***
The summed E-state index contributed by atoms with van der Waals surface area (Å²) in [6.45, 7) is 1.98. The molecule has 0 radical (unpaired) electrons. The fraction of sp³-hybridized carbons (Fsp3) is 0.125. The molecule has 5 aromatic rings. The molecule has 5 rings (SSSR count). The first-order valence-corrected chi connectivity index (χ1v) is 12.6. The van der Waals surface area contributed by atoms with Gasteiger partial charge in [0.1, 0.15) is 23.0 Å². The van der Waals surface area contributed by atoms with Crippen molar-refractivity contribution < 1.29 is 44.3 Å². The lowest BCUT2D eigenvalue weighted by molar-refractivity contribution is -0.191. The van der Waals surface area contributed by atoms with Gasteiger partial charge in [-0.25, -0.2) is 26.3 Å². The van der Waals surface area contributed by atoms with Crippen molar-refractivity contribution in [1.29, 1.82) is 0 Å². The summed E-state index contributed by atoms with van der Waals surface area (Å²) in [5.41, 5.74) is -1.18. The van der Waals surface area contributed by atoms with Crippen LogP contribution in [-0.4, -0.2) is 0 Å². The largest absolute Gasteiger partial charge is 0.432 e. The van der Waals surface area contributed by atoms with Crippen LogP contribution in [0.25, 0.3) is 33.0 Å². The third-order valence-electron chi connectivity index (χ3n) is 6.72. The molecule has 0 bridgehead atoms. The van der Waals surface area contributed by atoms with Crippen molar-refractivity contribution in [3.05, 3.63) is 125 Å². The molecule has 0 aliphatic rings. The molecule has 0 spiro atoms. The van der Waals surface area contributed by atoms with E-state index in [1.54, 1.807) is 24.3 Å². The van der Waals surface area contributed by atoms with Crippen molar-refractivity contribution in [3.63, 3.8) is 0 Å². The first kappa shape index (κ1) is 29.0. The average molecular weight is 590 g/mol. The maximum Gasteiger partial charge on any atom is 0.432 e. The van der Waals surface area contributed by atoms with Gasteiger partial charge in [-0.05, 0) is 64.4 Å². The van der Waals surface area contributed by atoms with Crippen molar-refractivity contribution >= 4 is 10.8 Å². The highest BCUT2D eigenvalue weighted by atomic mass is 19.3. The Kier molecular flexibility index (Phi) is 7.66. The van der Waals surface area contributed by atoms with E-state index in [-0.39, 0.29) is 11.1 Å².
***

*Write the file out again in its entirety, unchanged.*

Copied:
The summed E-state index contributed by atoms with van der Waals surface area (Å²) in [6.45, 7) is 1.98. The molecule has 0 radical (unpaired) electrons. The fraction of sp³-hybridized carbons (Fsp3) is 0.125. The molecule has 5 aromatic rings. The molecule has 5 rings (SSSR count). The first-order valence-corrected chi connectivity index (χ1v) is 12.6. The van der Waals surface area contributed by atoms with Gasteiger partial charge in [0.1, 0.15) is 23.0 Å². The van der Waals surface area contributed by atoms with Crippen molar-refractivity contribution < 1.29 is 44.3 Å². The lowest BCUT2D eigenvalue weighted by molar-refractivity contribution is -0.191. The van der Waals surface area contributed by atoms with Gasteiger partial charge in [-0.25, -0.2) is 26.3 Å². The van der Waals surface area contributed by atoms with Crippen molar-refractivity contribution in [1.29, 1.82) is 0 Å². The summed E-state index contributed by atoms with van der Waals surface area (Å²) in [5.41, 5.74) is -1.18. The van der Waals surface area contributed by atoms with Crippen LogP contribution in [-0.4, -0.2) is 0 Å². The largest absolute Gasteiger partial charge is 0.432 e. The van der Waals surface area contributed by atoms with Crippen LogP contribution in [0.25, 0.3) is 33.0 Å². The third-order valence-electron chi connectivity index (χ3n) is 6.72. The molecule has 0 bridgehead atoms. The van der Waals surface area contributed by atoms with Crippen molar-refractivity contribution in [3.05, 3.63) is 125 Å². The molecule has 0 aliphatic rings. The molecule has 0 spiro atoms. The van der Waals surface area contributed by atoms with E-state index in [1.54, 1.807) is 24.3 Å². The van der Waals surface area contributed by atoms with Crippen molar-refractivity contribution in [3.63, 3.8) is 0 Å². The first kappa shape index (κ1) is 29.0. The average molecular weight is 590 g/mol. The maximum Gasteiger partial charge on any atom is 0.432 e. The van der Waals surface area contributed by atoms with Gasteiger partial charge in [-0.05, 0) is 64.4 Å². The van der Waals surface area contributed by atoms with Crippen molar-refractivity contribution >= 4 is 10.8 Å². The highest BCUT2D eigenvalue weighted by atomic mass is 19.3. The Kier molecular flexibility index (Phi) is 7.66. The van der Waals surface area contributed by atoms with E-state index in [-0.39, 0.29) is 11.1 Å².